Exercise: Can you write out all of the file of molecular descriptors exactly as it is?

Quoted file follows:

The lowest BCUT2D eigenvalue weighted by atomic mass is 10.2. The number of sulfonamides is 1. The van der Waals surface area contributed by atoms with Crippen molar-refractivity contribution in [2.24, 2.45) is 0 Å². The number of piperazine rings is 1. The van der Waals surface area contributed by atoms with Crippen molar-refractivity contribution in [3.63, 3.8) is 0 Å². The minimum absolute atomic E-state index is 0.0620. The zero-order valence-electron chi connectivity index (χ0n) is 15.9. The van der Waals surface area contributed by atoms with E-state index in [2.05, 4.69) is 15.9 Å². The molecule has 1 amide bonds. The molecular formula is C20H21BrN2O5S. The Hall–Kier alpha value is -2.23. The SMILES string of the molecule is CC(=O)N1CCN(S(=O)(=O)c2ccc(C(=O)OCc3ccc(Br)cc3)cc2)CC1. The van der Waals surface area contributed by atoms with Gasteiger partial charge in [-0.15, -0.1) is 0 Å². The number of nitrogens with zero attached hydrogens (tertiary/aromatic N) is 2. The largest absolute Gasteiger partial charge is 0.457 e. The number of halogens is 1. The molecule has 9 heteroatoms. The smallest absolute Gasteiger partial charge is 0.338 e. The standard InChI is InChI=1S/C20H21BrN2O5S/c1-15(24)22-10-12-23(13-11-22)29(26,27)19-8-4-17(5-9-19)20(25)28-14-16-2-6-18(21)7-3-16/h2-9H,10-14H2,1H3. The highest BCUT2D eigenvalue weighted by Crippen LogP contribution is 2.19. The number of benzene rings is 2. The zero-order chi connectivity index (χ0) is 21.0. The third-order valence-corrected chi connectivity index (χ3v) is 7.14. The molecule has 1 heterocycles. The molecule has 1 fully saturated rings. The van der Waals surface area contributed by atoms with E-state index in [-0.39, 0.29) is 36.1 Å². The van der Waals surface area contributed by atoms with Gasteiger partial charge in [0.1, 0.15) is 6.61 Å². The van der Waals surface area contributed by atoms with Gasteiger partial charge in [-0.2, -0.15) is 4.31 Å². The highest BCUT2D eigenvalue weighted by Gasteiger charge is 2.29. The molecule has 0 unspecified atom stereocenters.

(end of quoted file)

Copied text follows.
The lowest BCUT2D eigenvalue weighted by atomic mass is 10.2. The number of sulfonamides is 1. The van der Waals surface area contributed by atoms with Crippen molar-refractivity contribution in [2.24, 2.45) is 0 Å². The number of piperazine rings is 1. The van der Waals surface area contributed by atoms with Crippen molar-refractivity contribution in [3.63, 3.8) is 0 Å². The minimum absolute atomic E-state index is 0.0620. The zero-order valence-electron chi connectivity index (χ0n) is 15.9. The van der Waals surface area contributed by atoms with E-state index in [2.05, 4.69) is 15.9 Å². The molecule has 1 amide bonds. The molecular formula is C20H21BrN2O5S. The Hall–Kier alpha value is -2.23. The SMILES string of the molecule is CC(=O)N1CCN(S(=O)(=O)c2ccc(C(=O)OCc3ccc(Br)cc3)cc2)CC1. The van der Waals surface area contributed by atoms with Gasteiger partial charge in [-0.15, -0.1) is 0 Å². The number of nitrogens with zero attached hydrogens (tertiary/aromatic N) is 2. The largest absolute Gasteiger partial charge is 0.457 e. The number of halogens is 1. The molecule has 9 heteroatoms. The smallest absolute Gasteiger partial charge is 0.338 e. The standard InChI is InChI=1S/C20H21BrN2O5S/c1-15(24)22-10-12-23(13-11-22)29(26,27)19-8-4-17(5-9-19)20(25)28-14-16-2-6-18(21)7-3-16/h2-9H,10-14H2,1H3. The highest BCUT2D eigenvalue weighted by Crippen LogP contribution is 2.19. The number of benzene rings is 2. The zero-order chi connectivity index (χ0) is 21.0. The third-order valence-corrected chi connectivity index (χ3v) is 7.14. The molecule has 1 heterocycles. The molecule has 1 fully saturated rings. The van der Waals surface area contributed by atoms with E-state index in [-0.39, 0.29) is 36.1 Å². The van der Waals surface area contributed by atoms with Gasteiger partial charge in [0.1, 0.15) is 6.61 Å². The van der Waals surface area contributed by atoms with Gasteiger partial charge in [-0.2, -0.15) is 4.31 Å². The highest BCUT2D eigenvalue weighted by Gasteiger charge is 2.29. The molecule has 0 unspecified atom stereocenters.